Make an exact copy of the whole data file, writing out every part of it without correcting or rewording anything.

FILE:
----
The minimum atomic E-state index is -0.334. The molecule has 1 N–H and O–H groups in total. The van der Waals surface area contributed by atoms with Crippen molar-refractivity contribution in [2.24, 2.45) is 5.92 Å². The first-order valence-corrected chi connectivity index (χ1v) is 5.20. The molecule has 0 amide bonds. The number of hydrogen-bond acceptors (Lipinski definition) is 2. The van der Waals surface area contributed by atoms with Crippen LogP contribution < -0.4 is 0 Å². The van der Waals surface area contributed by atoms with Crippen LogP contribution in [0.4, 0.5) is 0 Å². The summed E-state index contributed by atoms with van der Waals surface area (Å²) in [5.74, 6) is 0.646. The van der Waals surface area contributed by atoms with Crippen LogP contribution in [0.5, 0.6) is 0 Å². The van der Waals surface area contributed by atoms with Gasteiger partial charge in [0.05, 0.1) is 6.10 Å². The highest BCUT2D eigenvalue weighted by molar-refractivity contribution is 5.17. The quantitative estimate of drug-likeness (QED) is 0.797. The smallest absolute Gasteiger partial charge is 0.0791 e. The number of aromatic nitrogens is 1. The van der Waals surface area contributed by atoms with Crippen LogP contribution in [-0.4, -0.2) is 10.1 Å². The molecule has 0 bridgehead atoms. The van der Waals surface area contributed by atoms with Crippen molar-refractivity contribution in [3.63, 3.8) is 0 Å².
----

The minimum atomic E-state index is -0.334. The molecule has 1 N–H and O–H groups in total. The van der Waals surface area contributed by atoms with Crippen molar-refractivity contribution in [2.24, 2.45) is 5.92 Å². The first-order valence-corrected chi connectivity index (χ1v) is 5.20. The molecule has 0 amide bonds. The number of hydrogen-bond acceptors (Lipinski definition) is 2. The van der Waals surface area contributed by atoms with Crippen LogP contribution < -0.4 is 0 Å². The van der Waals surface area contributed by atoms with Crippen LogP contribution in [0.4, 0.5) is 0 Å². The summed E-state index contributed by atoms with van der Waals surface area (Å²) in [5.74, 6) is 0.646. The van der Waals surface area contributed by atoms with Crippen LogP contribution in [0.5, 0.6) is 0 Å². The van der Waals surface area contributed by atoms with Gasteiger partial charge in [0.05, 0.1) is 6.10 Å². The highest BCUT2D eigenvalue weighted by molar-refractivity contribution is 5.17. The quantitative estimate of drug-likeness (QED) is 0.797. The smallest absolute Gasteiger partial charge is 0.0791 e. The number of aromatic nitrogens is 1. The van der Waals surface area contributed by atoms with Crippen LogP contribution in [-0.4, -0.2) is 10.1 Å². The molecule has 0 bridgehead atoms. The van der Waals surface area contributed by atoms with Crippen molar-refractivity contribution in [3.63, 3.8) is 0 Å².